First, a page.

Computational and Theoretical Analyses of the Precessing Vortex Rope in a Simplified Draft tube of a Scaled Model of a Francis Turbine

 

Significance Statement

Recent studies on draft tube surge have shown that Francis-type hydroturbines operating at off-design conditions are laden with numerous undesirable effects in the form of violent pressure variations caused by helical vortices generated in the draft tube. The helical vortex, called a vortex rope, revolves around the axis of the draft tube and hence is called a “precessing” fluid structure with high vorticity. At off-design conditions, hydroturbines are characterized by high swirl levels at the inlet of the draft tube. Also, a shear layer forms between a centrally stalled region typical of diminished axial velocities and the surrounding vicinity with substantially high axial flow velocities. A combination of these two effects may at times yield a region of pressure lower than the vapor pressure of water thereby leading to cavitation.

The vortex rope manifests itself by means of high amplitude and low frequency pressure fluctuations that are nearly periodic in nature. These fluctuations are extremely intense and induce severe vibrations and noise in the draft tube thereby disrupting the functioning of the turbine and reducing its efficiency, which calls for increased maintenance.

Pennsylvania State University researchers Dr. Girish Rajan and Professor John Cimbala analyzed the vortex rope extensively to gain information that may be used in its mitigation and minimization of its harmful effects on the turbine. They were also interested in knowing the conditions under which a vortex rope would be classified as weak or strong and estimated the critical state at which a transition would be expected. Their work is now published in Journal of Fluids Engineering.

The researchers started by investigating swirling flows in the simplified draft tube of a scaled model Francis turbine operating at constant head with its runner rotating at constant speed. They then considered four discharge coefficients for the numerical analysis. Later on, they used a three-dimensional, unsteady, Navier–Stokes solver with the detached-eddy simulation model and the realizable k–є model to analyze the vortex rope formed at different discharge coefficients. The dominant amplitude of the pressure fluctuations at a fixed points on the draft tube periphery and the size of the vortex rope were obtained for the individual cases.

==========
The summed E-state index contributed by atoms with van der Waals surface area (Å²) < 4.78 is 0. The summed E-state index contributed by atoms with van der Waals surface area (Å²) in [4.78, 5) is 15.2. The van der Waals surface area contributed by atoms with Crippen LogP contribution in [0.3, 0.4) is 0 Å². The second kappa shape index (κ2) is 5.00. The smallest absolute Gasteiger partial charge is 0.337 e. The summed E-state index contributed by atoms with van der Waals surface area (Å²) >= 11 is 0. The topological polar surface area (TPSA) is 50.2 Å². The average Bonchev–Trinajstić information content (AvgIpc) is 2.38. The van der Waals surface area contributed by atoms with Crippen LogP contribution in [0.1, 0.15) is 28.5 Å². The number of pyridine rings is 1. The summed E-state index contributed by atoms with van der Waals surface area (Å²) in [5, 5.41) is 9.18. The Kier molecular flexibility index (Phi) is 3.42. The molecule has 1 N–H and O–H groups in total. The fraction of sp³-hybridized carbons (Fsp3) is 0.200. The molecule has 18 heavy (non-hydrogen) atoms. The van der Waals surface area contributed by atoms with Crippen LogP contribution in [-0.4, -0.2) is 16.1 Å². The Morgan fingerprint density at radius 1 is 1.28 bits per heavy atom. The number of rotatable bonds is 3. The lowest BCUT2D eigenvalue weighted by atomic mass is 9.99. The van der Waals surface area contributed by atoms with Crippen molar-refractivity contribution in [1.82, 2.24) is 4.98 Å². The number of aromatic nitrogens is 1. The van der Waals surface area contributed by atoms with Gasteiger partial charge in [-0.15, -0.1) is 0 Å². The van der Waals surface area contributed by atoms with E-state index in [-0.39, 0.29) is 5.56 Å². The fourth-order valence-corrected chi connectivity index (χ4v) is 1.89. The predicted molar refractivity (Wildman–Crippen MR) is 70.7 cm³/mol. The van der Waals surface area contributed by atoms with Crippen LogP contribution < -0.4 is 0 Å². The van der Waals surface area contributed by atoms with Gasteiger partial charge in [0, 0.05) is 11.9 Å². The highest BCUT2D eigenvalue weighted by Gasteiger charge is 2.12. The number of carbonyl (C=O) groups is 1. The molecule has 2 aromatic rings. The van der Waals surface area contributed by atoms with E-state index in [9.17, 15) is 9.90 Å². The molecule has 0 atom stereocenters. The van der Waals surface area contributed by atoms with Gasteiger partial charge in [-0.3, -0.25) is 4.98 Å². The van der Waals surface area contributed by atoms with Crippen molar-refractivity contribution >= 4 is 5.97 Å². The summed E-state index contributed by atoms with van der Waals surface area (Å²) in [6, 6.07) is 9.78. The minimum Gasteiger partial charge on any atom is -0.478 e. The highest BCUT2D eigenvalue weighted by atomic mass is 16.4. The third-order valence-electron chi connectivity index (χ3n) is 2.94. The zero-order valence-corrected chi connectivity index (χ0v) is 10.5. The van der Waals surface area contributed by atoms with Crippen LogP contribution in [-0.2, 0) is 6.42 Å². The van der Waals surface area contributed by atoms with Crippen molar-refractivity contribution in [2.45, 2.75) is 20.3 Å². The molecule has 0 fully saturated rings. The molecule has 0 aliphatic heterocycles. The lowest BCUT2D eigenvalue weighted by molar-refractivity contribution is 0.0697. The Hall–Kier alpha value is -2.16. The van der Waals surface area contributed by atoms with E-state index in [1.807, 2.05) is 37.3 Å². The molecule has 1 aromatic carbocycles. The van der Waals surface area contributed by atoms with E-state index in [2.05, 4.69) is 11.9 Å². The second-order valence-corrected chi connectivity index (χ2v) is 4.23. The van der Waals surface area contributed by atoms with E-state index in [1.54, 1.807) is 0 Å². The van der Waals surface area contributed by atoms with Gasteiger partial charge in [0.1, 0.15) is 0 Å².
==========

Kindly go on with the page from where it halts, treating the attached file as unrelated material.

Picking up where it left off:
The authors of this paper observed that the dominant amplitude of the pressure fluctuations at a fixed point in the draft tube increased by 13 times and the length of the rope increased by 3.4 times when the operating point of the turbine shifted from a discharge coefficient of 0.37 to 0.34. The analysis enabled them to more easily comprehend how strong a vortex rope gets as the operating point of the turbine shifts from its best efficiency point. It was also noted that pressure was not a suitable parameter for visualizing the vortex rope. The other chosen parameters (described in the paper) depicted the rope more prominently, and the structures of the vortex rope that were obtained using  these parameters were nearly identical to one another when comparing both large-scale and small-scale features.

The perturbation analysis presented in this research includes the formulation of a Sturm-Liouville (SL) system, and the identification of a critical discharge coefficient,  above which the solutions to the SL system are oscillatory and non-oscillatory otherwise. The results of this work are  promising  and have the potential to help in deciding the range within which the turbine may be operated, so that the undesirable effects of the vortex rope are minimal.

Computational and Theoretical Analyses of the Precessing Vortex Rope in a Simplified Draft tube of a Scaled Model of a Francis Turbine - advances in enginering Rajan_Cimbala_Vortex_Rope_figure_ALL

Precessing Vortex Rope in a Simplified Draft tube of a Scaled Model of a Francis Turbine - advances in engineering

About The Author

Girish Kumar Rajan is an Assistant Professor of Mechanical Engineering at the Indian Institute of Petroleum and Energy (IIPE), Andhra Pradesh. In 2004, he joined the National Institute of Technology at Tiruchirappalli, from where he received his B. Tech. degree in Mechanical Engineering four years later. He was awarded the ‘Summer Undergraduate Research Grant for Excellence (SURGE)’ fellowship by the Indian Institute of Technology at Kanpur in 2007. As a SURGE fellow, he investigated the convective heat transfer due to fluid flow past discrete heater sources placed in a channel using computational fluid dynamics (CFD).  In 2008, Rajan completed his senior thesis, which contains the results of a numerical investigation of fluid flow in a Y-shaped divided intake duct.